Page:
The Education Department is canceling its contract with five of the 22 private collection agencies it uses to recoup past-due student loans after years of public criticism over the aggressive practices of some of the debt collectors the department uses.
The decision arrives after a lengthy review of hundreds of phone calls between all of the collection agencies and borrowers who had fallen behind on their loan payments. Officials at the department discovered that five of its collectors had duped borrowers into believing that they could repair their credit or waive collection fees if they paid up.
“Federal student aid borrowers are entitled to accurate information as they make critical choices to manage their debt,” Education Under Secretary Ted Mitchell said in a statement. “Every company that works for the department must keep consumers’ best interests at the heart of their business practices by giving borrowers clear and accurate guidance.”
Calls to four of the five collection agencies — Coast Professional, Enterprise Recovery Systems, National Recoveries and West Asset Management— were not returned.
Pioneer Credit Recovery, which is owned by Sallie Mae’s former subsidiary Navient Solutions, denied any wrongdoing, but insisted that the company is “committed to providing … the support needed to help borrowers achieve success.”
Losing its contract with the government is a costly blow for Pioneer. The company, which has worked with the department since 1997, said it earned $65 million last year alone from recovering past-due student loans payments for the government. It expected to make as much as $48 million this year, before the department called it quits.
The Education Department has been under pressure from lawmakers and consumer advocates to crack down on debt collection agencies for their aggressive tactics.
A report from the National Consumer Law Center in the fall accused the department of creating a system that encourages collection agencies to use high pressure tactics. Researchers found that the more money debt collectors recouped in loan payments, the higher they scored and the more money they received from the department. Pioneer was one of the highest scoring companies.
“It’s really interesting that [the Department of Education] is singling out companies that beforehand they were calling top performers,” said Persis Yu, a staff attorney at the National Consumer Law Center. “Now they’re saying they had really unacceptable levels of misinformation. It calls into question the way they evaluate and compensate their debt collectors.”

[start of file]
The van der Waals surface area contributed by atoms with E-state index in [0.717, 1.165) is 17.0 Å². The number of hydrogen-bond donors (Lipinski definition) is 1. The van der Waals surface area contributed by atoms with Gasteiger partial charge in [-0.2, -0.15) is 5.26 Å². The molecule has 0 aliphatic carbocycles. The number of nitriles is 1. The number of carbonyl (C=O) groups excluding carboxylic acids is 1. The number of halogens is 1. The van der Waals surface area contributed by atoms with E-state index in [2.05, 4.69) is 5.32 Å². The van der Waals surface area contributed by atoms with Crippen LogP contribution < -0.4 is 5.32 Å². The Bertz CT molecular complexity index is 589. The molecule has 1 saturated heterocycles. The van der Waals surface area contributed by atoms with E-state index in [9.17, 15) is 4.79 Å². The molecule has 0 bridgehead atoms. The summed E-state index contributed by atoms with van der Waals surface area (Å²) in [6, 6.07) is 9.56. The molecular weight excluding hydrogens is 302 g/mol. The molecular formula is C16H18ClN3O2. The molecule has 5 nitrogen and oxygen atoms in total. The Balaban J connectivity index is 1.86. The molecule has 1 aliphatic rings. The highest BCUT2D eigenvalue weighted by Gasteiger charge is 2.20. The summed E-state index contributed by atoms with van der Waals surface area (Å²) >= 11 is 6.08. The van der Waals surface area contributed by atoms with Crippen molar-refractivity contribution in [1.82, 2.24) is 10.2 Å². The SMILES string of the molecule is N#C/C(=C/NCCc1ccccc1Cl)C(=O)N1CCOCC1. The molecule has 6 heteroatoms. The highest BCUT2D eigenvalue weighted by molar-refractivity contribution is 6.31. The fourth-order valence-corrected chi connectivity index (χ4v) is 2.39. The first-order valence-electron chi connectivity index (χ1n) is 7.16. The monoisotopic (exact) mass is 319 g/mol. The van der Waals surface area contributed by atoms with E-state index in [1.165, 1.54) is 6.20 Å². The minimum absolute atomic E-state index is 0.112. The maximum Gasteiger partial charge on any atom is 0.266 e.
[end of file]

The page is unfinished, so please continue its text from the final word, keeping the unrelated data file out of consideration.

The report also cited complaints from borrowers who said they were given false information from debt collectors about whether they qualified for loan consolidation, forgiveness or income-based repayment.
As early as this month, the department is set to release a revised payment structure that factors in consumer complaints in deciding how to rank and pay collectors. The department’s Office of the Inspector General has been critical of officials for not doing enough to track and respond to complaints filed against collection agencies.
Against this backdrop, the Treasury Department said in November that it would launch a pilot program to wrest some student loan accounts out of the hands of the department’s debt collectors. Treasury is trying to determine whether debt collection services are best left with the government, rather than third-party contractors.
Meanwhile, the Education Department said it would transfer the accounts of the five collection agencies to its other debt collectors.
“Young people have told us for years that private debt collectors refuse to play by the rules and use deceptive tactics that jeopardize their financial security,” said Jennifer Wang, policy director of Young Invincibles, an advocacy group. “We commend the Department of Education’s decision. … Fewer people will be faced with harmful debt collection practices that hurt their credit reports, and mislead them about their options to get out of default.”